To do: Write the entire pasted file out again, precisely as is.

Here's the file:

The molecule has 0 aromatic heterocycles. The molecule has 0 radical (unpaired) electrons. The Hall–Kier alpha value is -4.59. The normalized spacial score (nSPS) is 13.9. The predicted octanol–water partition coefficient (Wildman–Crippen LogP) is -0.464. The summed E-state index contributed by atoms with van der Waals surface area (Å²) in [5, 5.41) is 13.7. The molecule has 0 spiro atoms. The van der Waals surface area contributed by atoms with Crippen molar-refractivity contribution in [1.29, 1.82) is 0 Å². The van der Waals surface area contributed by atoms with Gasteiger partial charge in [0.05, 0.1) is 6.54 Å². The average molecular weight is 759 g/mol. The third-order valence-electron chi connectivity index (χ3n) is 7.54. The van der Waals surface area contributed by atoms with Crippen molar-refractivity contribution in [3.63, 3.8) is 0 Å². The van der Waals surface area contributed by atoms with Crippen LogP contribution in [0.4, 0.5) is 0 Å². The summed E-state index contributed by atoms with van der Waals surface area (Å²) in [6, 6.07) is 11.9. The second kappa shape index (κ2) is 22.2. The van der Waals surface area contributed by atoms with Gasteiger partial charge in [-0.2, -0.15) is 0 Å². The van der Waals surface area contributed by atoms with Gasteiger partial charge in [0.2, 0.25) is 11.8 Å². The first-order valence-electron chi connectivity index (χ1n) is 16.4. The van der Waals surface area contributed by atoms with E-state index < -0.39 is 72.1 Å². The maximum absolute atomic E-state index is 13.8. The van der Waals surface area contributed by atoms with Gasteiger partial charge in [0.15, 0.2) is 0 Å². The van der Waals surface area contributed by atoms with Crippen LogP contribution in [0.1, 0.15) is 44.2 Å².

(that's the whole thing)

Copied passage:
The molecule has 0 aromatic heterocycles. The molecule has 0 radical (unpaired) electrons. The Hall–Kier alpha value is -4.59. The normalized spacial score (nSPS) is 13.9. The predicted octanol–water partition coefficient (Wildman–Crippen LogP) is -0.464. The summed E-state index contributed by atoms with van der Waals surface area (Å²) in [5, 5.41) is 13.7. The molecule has 0 spiro atoms. The van der Waals surface area contributed by atoms with Crippen molar-refractivity contribution in [1.29, 1.82) is 0 Å². The van der Waals surface area contributed by atoms with Gasteiger partial charge in [0.05, 0.1) is 6.54 Å². The average molecular weight is 759 g/mol. The third-order valence-electron chi connectivity index (χ3n) is 7.54. The van der Waals surface area contributed by atoms with Crippen molar-refractivity contribution in [3.63, 3.8) is 0 Å². The van der Waals surface area contributed by atoms with Crippen LogP contribution in [0.4, 0.5) is 0 Å². The summed E-state index contributed by atoms with van der Waals surface area (Å²) in [6, 6.07) is 11.9. The second kappa shape index (κ2) is 22.2. The van der Waals surface area contributed by atoms with Gasteiger partial charge in [-0.2, -0.15) is 0 Å². The van der Waals surface area contributed by atoms with Gasteiger partial charge in [0.2, 0.25) is 11.8 Å². The first-order valence-electron chi connectivity index (χ1n) is 16.4. The van der Waals surface area contributed by atoms with E-state index < -0.39 is 72.1 Å². The maximum absolute atomic E-state index is 13.8. The van der Waals surface area contributed by atoms with Gasteiger partial charge in [0.15, 0.2) is 0 Å². The van der Waals surface area contributed by atoms with Crippen LogP contribution in [0.1, 0.15) is 44.2 Å².